docs/pdds/draft/pdd29_compiler_tools.pod - Parrot Compiler Tools




Will "Coke" Coleda Klaas-Jan Stol


Compiler ^

In this document, when we speak of a compiler, we mean PCT-based compilers.


A High-Level Language. Examples are: Perl, Ruby, Python, Lua, Tcl, etc.


This PDD specifies the Parrot Compiler Tools (PCT).


Creating a PCT-based compiler can be done as follows:

 .sub 'onload' :anon :load :init
     load_bytecode 'PCT.pbc'
     $P0 = get_hll_global ['PCT'], 'HLLCompiler'
     $P1 = $P0.'new'()

 .sub 'main' :main
     .param pmc args
     $P0 = compreg 'Foo'
     $P1 = $P0.'command_line'(args)

{{ this is the most important part; is this enough? }}

The Parrot distribution contains a Perl script to generate a compiler stub, containing all necessary files. This generated compiler will compile out of the box. It is highly suggested to use this script to get started with the PCT. The script is located in tools/dev/

{{ Not sure whether the script should be mentioned long term In a sense, this script can also be considered part of the parrot compiler "tools", as it is used to create a compiler. }}

Parser Synopsis ^

 grammar Foo is PCT::Grammar;

 rule TOP {

 rule statement {
     <ident> '=' <expression>

 rule expression is optable { ... }

 proto infix:<+> is precedence('1') is pirop('n_add') { ... }

 rule 'term:' is tighter(infix:<+>) is parsed(&term) { ... }

 rule term {
     | <ident> {*}       #= ident
     | <number> {*}      #= number

Actions Synopsis ^

{{ Is this a good idea? }}

 class Foo::Grammar::Actions;

 method TOP($/) {
     my $past := :blocktype('declaration'), :node($/) );
     for $<statement> {
         $past.push( $( $_ ) );
     make $past;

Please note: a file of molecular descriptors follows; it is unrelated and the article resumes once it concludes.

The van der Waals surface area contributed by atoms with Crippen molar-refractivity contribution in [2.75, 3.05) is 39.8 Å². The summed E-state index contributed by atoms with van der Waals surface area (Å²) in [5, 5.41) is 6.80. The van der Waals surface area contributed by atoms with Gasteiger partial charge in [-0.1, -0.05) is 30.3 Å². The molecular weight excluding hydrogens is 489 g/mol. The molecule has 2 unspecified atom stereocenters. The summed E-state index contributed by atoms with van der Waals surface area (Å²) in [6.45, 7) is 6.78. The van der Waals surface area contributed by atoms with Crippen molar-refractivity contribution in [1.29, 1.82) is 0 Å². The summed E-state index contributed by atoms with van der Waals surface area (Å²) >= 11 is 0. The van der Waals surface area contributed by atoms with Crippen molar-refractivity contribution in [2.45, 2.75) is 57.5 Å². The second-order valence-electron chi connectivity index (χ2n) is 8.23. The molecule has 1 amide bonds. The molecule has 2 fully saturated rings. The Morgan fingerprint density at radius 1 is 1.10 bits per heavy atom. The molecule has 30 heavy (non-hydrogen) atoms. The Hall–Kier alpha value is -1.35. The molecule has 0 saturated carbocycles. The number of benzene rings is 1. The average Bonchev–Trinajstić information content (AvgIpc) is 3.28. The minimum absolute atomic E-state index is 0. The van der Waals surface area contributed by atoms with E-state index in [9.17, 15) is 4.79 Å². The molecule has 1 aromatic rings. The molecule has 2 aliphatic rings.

method statement($/) {
     make $( $<ident> ),
                        $( $<expression> ),
                        :node($/) );

 method expression($/, $key) {

 method term($/, $key) {
     make $( $/{$key} );

Running the compiler ^

Running the compiler is then done as follows:

 $ parrot foo.pbc [--target=[parse|past|post|pir]] <file>

{{ other options? Maybe --target=pbc in the future, once PBC can be generated? }}


The Parrot Compiler Tools are specially designed to easily create a compiler targeting the Parrot Virtual Machine. The tools themselves run on Parrot, which implies that no other external programs are needed.

The PCT is a set of libraries and programs, to:

{{ Maybe just say it's used to create parrot-targeting compilers, not list these as =items }}


The PCT is made up of the following libraries and programs:

Although strictly speaking it is not part of the PCT, the Not Quite Perl (6) (NQP) language is typically used in all PCT-based compilers. NQP is a subset of the Perl 6 language, and is a high-level language as an alternative for PIR.

Compilation phases ^

A PCT-based compiler has by default four compilation phases, or transformations. Phases can be removed and added through the API of the HLLCompiler class. These are:

Source to Parse Tree

The first stage of a PCT-based compiler is done by the parser. The parser is defined as a set of Perl 6 Rules, which is processed by the Perl 6 Rules compiler. This results in a generated PIR file that implements the parser.